|My daughter wearing my handiwork|
We travel about a half an hour once a week to a homeschool cooperative. The concept is that families gather together so that the parents can offer classes and workshops to the kids. This particular cooperative has been around for over 25 years. It is very organized. Parents must create “offerings” that then get scheduled. Families select the courses that they want to sign their children up for and in theory, everyone is served.
We are having a problem appreciating our group at this time. There are wonderful things about it; some developmentally delayed kids who are thriving in the supportive non-judgemental environment of the cooperative, and I had a great time teaching an Intro to Life Drawing Class to three 13 year old boys including my son (who never did the homework). So what’s the problem? The problem is that I answered a questionnaire about 6 months ago that got a young documentary film-maker interested in including our family in her documentary on homeschooling. I was quite forthright about our “unschooling” and she didn’t have any other such candidates. So, after some discussion, disagreement, etc, I persuaded my family that we would do this. One son liked the idea from the get-go. One son still doesn’t know about it (He gets home from college 2 days before the film-makers will be with us!) The other two children had reservations as did my husband. But eventually, they realized that it meant something to me. It has after all, been a fairly huge creative project of mine for the last 18 years or so. So then, we even got permission from the community college where I teach, and my daughter’s horse barn for the film makers to film us there. Additionally, the indoor soccer field where my sons play pick-up has agreed that filming can occur. The supermarket where I shop said “no”.
And so did the homeschoolers.
I have been walking around thinking about their refusal. It is based on the refusal of 3 families to allow the documentary film makers to film at our cooperative, even though we were assured by the film maker that she would only include willing subjects and could easily leave people out or even remove them from footage later. But the 3 families said “No” so that was a “No”.
I wrote a “thank-you” to the group for carefully considering the idea. But my message went on to detail my inability to understand why they would not want an inspired young documentarian working on a film about a subject close to her heart (She was homeschooled!) and her camera woman. Wouldn’t this be about the best thing that their children would be exposed to all semester? I reflected on how the rejection reminded me of how diverse a group we are.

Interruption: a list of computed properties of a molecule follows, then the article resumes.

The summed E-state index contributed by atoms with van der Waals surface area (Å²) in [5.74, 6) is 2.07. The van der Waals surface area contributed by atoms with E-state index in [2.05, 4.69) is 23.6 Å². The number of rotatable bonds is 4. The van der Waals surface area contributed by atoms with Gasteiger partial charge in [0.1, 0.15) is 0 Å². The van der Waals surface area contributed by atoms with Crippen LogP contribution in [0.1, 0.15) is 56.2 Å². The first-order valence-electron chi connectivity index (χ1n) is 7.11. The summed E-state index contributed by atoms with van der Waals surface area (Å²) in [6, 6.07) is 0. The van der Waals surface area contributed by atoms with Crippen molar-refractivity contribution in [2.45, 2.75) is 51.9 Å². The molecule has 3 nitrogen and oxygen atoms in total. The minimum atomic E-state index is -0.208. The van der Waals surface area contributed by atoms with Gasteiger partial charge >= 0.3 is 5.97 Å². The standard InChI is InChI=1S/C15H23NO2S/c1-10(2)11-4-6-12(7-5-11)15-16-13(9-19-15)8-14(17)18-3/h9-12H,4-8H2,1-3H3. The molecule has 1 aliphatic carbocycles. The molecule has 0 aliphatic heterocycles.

My family attends the cooperative group in order to broaden our range of experience, to widen the range of possibilities, to expose ourselves to more than we might come up with on our own. I am realizing that this may not be why all the others are there. Are they homeschooling to keep themselves safe? snug in their own reality? The cooperative suddenly feels cloying and stifling. I want to get in the car and drive with my kids to New York City to be bombarded with smells and noise and crazy people. I want to hear Salsa and rap at the same time. I want to be bumped into rudely while being asked politely if I have the time.
I have given this group my heart, teaching what I love to teach more than anything…Drawing. In addition to the 13 year old boys, I taught 2 talented teen girls Advanced Drawing all semester. We were drawing landscapes with pastels by parking my car at a nearby park, when the semester ended. There wasn’t much on offer from the other parents for my 3 kids who were attending. The 13 year old didn’t care as he was just there for the social experience. He loved everything and nothing. The 16 year old was bored out of his mind, and my daughter went home every coop day with a splitting headache. I think it was the strain of trying not to tell the girls at the coop a little older than her how stupid they were acting when they were together.
So I am left wondering why we are attending. And, in an inspired moment, I asked the 13 year old if he would be willing to give up going to the cooperative if I finally let him buy a ball python snake that he saw on sale at Petco. He said, “Sure!” So I have my chance to be free. We can get in the car next Spring and drive to New York for noise and stimulation, instead of to the cooperative. And all I have to do is keep dead mice in the freezer.